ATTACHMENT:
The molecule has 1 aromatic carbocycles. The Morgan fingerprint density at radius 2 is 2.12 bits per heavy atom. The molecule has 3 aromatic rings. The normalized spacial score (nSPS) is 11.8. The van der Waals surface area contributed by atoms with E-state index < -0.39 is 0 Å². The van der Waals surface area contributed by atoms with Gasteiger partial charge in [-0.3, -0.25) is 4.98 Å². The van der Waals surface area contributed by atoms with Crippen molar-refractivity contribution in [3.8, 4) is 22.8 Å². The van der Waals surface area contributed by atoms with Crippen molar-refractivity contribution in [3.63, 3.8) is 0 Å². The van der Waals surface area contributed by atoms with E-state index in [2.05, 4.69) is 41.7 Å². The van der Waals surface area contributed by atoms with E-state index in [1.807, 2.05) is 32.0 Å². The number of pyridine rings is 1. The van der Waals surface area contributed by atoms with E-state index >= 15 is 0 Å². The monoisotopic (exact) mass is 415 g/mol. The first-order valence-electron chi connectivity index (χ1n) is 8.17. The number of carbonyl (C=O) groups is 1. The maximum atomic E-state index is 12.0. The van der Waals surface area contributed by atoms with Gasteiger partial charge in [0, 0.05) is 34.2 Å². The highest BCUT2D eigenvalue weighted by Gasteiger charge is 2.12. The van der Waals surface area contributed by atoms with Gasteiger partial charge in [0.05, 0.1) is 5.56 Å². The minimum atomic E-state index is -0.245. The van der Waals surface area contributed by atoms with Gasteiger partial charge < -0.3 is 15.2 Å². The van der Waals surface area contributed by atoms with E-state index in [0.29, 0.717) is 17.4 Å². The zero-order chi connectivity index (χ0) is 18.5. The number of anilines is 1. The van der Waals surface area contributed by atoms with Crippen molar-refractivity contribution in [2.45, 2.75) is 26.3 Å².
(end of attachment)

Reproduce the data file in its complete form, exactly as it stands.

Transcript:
The molecule has 1 aromatic carbocycles. The Morgan fingerprint density at radius 2 is 2.12 bits per heavy atom. The molecule has 3 aromatic rings. The normalized spacial score (nSPS) is 11.8. The van der Waals surface area contributed by atoms with E-state index < -0.39 is 0 Å². The van der Waals surface area contributed by atoms with Gasteiger partial charge in [-0.3, -0.25) is 4.98 Å². The van der Waals surface area contributed by atoms with Crippen molar-refractivity contribution in [3.8, 4) is 22.8 Å². The van der Waals surface area contributed by atoms with Crippen molar-refractivity contribution in [3.63, 3.8) is 0 Å². The van der Waals surface area contributed by atoms with E-state index in [2.05, 4.69) is 41.7 Å². The van der Waals surface area contributed by atoms with E-state index in [1.807, 2.05) is 32.0 Å². The number of pyridine rings is 1. The van der Waals surface area contributed by atoms with E-state index >= 15 is 0 Å². The monoisotopic (exact) mass is 415 g/mol. The first-order valence-electron chi connectivity index (χ1n) is 8.17. The number of carbonyl (C=O) groups is 1. The maximum atomic E-state index is 12.0. The van der Waals surface area contributed by atoms with Gasteiger partial charge in [0, 0.05) is 34.2 Å². The highest BCUT2D eigenvalue weighted by Gasteiger charge is 2.12. The van der Waals surface area contributed by atoms with Gasteiger partial charge in [0.05, 0.1) is 5.56 Å². The minimum atomic E-state index is -0.245. The van der Waals surface area contributed by atoms with Gasteiger partial charge < -0.3 is 15.2 Å². The van der Waals surface area contributed by atoms with E-state index in [0.29, 0.717) is 17.4 Å². The zero-order chi connectivity index (χ0) is 18.5. The number of anilines is 1. The van der Waals surface area contributed by atoms with Crippen molar-refractivity contribution in [2.45, 2.75) is 26.3 Å².